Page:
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I have read and followed a few questions and tutorials on using chroot to set the initial directory in sftp. I have the correct permissions and ownership of the chroot directory. I can get new users to log in, but then they are unable to transfer files to folders they are supposed to own.


Example

I want to chroot members of the sftpbackups group. In my sshd_config file I have the following.

Subsystem sftp internal-sftp
Match Group sftpbackups
        ChrootDirectory %h
        X11Forwarding no
        AllowTcpForwarding no
        ForceCommand internal-sftp

First, I have created a user testuser who is not added to to the sftpbackups group. Home directory is /home/testuser/ and there is a subdirectory /home/testuser/backups/ that I want to use over sftp. I can use sftp to transfer files to my backups folder, e.g.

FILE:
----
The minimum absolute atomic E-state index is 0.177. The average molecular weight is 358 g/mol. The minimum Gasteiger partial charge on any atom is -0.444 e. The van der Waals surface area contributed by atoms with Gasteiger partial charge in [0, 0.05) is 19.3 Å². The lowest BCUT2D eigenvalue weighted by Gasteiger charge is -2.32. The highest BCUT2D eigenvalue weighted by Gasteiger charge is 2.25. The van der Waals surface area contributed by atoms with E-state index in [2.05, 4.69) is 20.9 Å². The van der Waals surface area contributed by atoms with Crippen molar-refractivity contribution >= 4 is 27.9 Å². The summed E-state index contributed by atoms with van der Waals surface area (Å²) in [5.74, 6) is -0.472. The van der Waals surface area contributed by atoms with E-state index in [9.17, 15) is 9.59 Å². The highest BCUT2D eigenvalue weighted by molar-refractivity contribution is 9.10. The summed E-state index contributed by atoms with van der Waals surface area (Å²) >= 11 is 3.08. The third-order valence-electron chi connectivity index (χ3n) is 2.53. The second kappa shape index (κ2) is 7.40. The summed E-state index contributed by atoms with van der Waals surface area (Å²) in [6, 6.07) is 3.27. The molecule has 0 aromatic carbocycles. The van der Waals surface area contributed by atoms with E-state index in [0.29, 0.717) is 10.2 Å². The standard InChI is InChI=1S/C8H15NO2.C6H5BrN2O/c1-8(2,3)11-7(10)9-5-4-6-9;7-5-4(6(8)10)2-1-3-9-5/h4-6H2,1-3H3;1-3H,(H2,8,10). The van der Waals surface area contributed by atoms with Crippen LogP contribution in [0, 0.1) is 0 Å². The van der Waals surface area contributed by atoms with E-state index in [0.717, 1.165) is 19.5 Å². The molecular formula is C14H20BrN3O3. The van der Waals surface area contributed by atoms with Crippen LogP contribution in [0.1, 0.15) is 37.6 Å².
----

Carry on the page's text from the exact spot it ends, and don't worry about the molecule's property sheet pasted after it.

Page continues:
sftp> ls -l
drwxrwxrwx    2 testuser testuser     4096 Sep 25 00:09 backups
sftp> put a.txt backups
Uploading a.txt to /home/testuser/backups/a.txt
a.txt

The problem comes when I add testuser to the sftpbackups group.

sftp> ls -l
drwxrwxrwx    2 1290     1291         4096 Sep 30 14:58 backups
sftp> put a.txt backups
Uploading a.txt to /backups/a.txt
remote open("/backups/a.txt"): Permission denied

I am not sure why the directory ownership is changing only after I add to the sftpbackups group, and I think it is related to why I cannot transfer files.


Any ideas how to move forward? Thanks. The server is CentOS 6.8.

  • obviously, SELinux ... – Jakuje Sep 30 '16 at 21:22
2

I found the answer on a blog. We need to tell SELinux that we want to upload files via SFTP to a chroot. It is read-only by default.

setsebool -P ssh_chroot_rw_homedirs on
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